Replication of ‘Effect of circumcision of HIV-negative men on transmission of human papillomavirus to HIV-negative women: a randomized trial in Rakai, Uganda’

Replication Researchers: Fang Yu
Title: Effect of circumcision of HIV-negative men on transmission of human papillomavirus to HIV_negative women: a randomized trial in Rakai, Uganda
Original Researchers: Maria J. Wawer, Aaron A.R. Tobian, Godfrey Kigozi, Xiangrong Kong, Patti E. Gravitt, David Serwadda, Fred Nalugoda, Frederick Makumbi, Victor Ssempiija, Nelson Sewankambo, Stephen Watya, Kevin P. Eaton, Amy E. Oliver, Michael Z. Chen, Steven J. Reynolds, Thomas C. Quinn, Ronald H. Gray
Original publicationLancet 
Replication Plan: Not Applicable 
Current Status: Unable to Replicate

The Original Study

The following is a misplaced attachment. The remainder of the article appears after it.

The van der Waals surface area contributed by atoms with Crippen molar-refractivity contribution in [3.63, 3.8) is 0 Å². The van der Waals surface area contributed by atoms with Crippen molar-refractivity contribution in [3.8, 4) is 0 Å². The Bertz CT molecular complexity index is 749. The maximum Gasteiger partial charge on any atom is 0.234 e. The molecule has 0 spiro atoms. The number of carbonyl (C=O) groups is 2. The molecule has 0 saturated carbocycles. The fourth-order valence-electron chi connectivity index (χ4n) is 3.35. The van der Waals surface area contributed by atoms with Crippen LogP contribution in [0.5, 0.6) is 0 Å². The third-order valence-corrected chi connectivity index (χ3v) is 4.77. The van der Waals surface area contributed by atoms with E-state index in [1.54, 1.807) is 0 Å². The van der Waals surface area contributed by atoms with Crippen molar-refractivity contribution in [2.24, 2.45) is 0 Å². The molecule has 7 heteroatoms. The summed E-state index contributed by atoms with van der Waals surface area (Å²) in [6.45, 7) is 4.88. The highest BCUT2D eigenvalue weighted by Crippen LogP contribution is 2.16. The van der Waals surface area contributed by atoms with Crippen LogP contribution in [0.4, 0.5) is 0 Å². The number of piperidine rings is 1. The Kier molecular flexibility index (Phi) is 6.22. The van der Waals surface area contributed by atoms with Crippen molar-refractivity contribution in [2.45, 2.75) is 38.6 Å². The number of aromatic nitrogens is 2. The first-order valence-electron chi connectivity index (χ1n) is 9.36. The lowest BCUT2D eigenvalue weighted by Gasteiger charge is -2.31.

The study examines the impact of a cash transfer programme on the prevalence of human immunodeficiency virus (HIV) and herpes simplex virus type 2 (HSV-2). The study also assesses the programme’s impacts on syphilis prevalence, school enrolment, self-reported marriage, pregnancy and sexual behaviour. The authors designed and implemented an intervention in 176 enumeration areas in Zomba district in Malawi between January 2008 and December 2009.The study population consisted of all never-married girls aged 13 to 22 years. After completion of the baseline surveys, 88 enumeration areas were randomly assigned to the intervention group and the other 88 to the control group. In the intervention group, conditional and unconditional cash transfers were given to guardians of the girls and directly to the girls. In the conditional group, cash transfers were given after the girls had attended school regularly during the previous month. Data were collected from 3,796 individuals. The study found that both the conditional and unconditional cash transfer interventions significantly reduced the prevalence of HIV and HSV-2. 18 months after the baseline surveys, in the cohort of baseline school girls, weighted HIV prevalence was found to be 1.2 per cent in the intervention group and 3.0 per cent in the control group. Weighted HSV-2 prevalence was 0.7 per cent in the intervention group and 3.0 per cent in the control group. The study found that there is no significant difference between conditional and unconditional intervention groups, regarding HIV and HSV-2 prevalence. Overall, this study shows that cash transfers to unmarried school girls can help reduce risky sexual activities and the likelihood that young women will be infected with HIV and HSV-2. Further studies are needed to examine whether this intervention works in other settings.

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